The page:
Financial Reporting and Analysis, CFA L1 2016

A complete guide from basics of Accounting to Analysis of Statement Analysis,
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  • Lectures 74
  • Length 10 hours
  • Skill Level All Levels
  • Languages English
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About This Course

Published 9/2015 English

Course Description

This course covers all the concepts of Financial Statement Analysis and Financial Reporting. It covers 20% of the syllabus of CFA L1 and builds the foundation in Finance. The learnings from this course are not just useful for the candidates preparing for the CFA exam but also for those aspiring to enter the field of finance without formal education of commerce.

This course is formulated in various Study sessions and readings just as structured in the CFA program. I have made 73 video lectures for each subtopic taking into account that the attention span of students is short. Each topic is followed by concept checkers on that topic and I also explain how a question should be attempted on the CFA exam.

This is a tough subject and a student would take between 60-100 hours to get an understanding of FRA through self study, however, taking this online course, with help them understand this complex topic in less than 15 hours! Therefore taking this course is strongly recommended to working professionals preparing for CFA exam who have limited time available for studying.


What are the requirements?

  • No prior knowledge required, though for practice, it will benefit if they have a CFA L1 FSA courseware available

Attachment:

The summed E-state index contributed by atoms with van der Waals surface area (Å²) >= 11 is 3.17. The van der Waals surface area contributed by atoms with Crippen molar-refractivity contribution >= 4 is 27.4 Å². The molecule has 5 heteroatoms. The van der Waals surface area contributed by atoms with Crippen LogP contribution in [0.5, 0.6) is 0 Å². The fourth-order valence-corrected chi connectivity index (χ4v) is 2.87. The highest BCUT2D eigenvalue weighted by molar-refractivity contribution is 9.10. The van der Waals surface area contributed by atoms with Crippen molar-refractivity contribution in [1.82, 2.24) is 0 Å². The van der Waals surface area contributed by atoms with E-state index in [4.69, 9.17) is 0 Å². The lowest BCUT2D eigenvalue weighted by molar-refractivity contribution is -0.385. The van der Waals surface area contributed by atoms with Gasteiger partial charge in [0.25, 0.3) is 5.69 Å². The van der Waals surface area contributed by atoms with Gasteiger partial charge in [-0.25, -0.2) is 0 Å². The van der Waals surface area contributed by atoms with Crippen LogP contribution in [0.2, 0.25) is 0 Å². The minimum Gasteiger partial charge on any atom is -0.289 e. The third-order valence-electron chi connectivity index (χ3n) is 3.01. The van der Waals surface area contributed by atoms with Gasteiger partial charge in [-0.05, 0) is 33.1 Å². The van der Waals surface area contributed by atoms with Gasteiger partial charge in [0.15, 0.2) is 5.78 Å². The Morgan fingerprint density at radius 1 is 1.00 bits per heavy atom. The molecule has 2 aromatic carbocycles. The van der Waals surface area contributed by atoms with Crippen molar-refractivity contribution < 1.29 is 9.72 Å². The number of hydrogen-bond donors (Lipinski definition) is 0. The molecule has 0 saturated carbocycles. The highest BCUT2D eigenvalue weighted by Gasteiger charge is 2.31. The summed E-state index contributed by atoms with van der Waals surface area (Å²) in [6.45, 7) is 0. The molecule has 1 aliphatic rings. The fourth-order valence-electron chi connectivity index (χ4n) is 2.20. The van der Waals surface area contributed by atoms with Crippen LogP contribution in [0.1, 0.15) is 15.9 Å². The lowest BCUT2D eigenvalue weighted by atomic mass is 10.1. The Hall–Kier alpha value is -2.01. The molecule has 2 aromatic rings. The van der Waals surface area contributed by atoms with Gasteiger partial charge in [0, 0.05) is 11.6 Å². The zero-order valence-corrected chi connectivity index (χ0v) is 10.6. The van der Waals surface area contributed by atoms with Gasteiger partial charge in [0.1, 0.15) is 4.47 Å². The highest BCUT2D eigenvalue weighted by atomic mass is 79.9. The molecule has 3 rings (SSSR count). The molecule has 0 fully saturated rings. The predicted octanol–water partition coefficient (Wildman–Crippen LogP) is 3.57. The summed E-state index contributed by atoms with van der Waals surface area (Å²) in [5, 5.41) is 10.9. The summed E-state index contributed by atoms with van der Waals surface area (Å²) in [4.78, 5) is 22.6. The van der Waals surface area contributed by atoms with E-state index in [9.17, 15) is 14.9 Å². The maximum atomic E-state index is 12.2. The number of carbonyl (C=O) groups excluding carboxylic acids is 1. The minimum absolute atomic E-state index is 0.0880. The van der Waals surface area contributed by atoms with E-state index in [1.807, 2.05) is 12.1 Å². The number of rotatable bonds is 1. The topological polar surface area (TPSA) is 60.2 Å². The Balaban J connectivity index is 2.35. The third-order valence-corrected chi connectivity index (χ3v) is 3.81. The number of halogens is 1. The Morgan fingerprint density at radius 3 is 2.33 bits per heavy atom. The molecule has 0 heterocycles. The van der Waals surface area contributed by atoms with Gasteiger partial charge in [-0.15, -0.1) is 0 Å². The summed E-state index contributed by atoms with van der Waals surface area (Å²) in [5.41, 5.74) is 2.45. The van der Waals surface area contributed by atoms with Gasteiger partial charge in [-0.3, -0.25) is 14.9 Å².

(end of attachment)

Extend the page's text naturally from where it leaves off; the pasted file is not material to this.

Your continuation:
What am I going to get from this course?

  • Understand Accounting better
  • Learn Financial Statement Analysis
  • Get an overview of all the financial Statements

What is the target audience?

  • Everyone should take this course because an understanding of accounts is the basis of the financial arena
  • Students wanting to enroll for an accounting course in college will definitely benefit from the knowledge gained through this course
  • Anyone starting their own business will be at an advantage knowing what is discussed in this course
  • This course is specially useful for the students who face a challenge in Accounts
  • CFA L1 students without a background in Accounting will surely benefit by taking this course

What you get with this course?

Not for you? No problem.
30 day money back guarantee.

Forever yours.
Lifetime access.

Learn on the go.
Desktop, iOS and Android.

Get rewarded.
Certificate of completion.

Curriculum

Section 1: Study Session 7: Reading 22 Financial Statement Analysis: An Introduction
05:39

This video gives an introduction to the topics in this study session

08:33

describe the roles of the statement of financial position,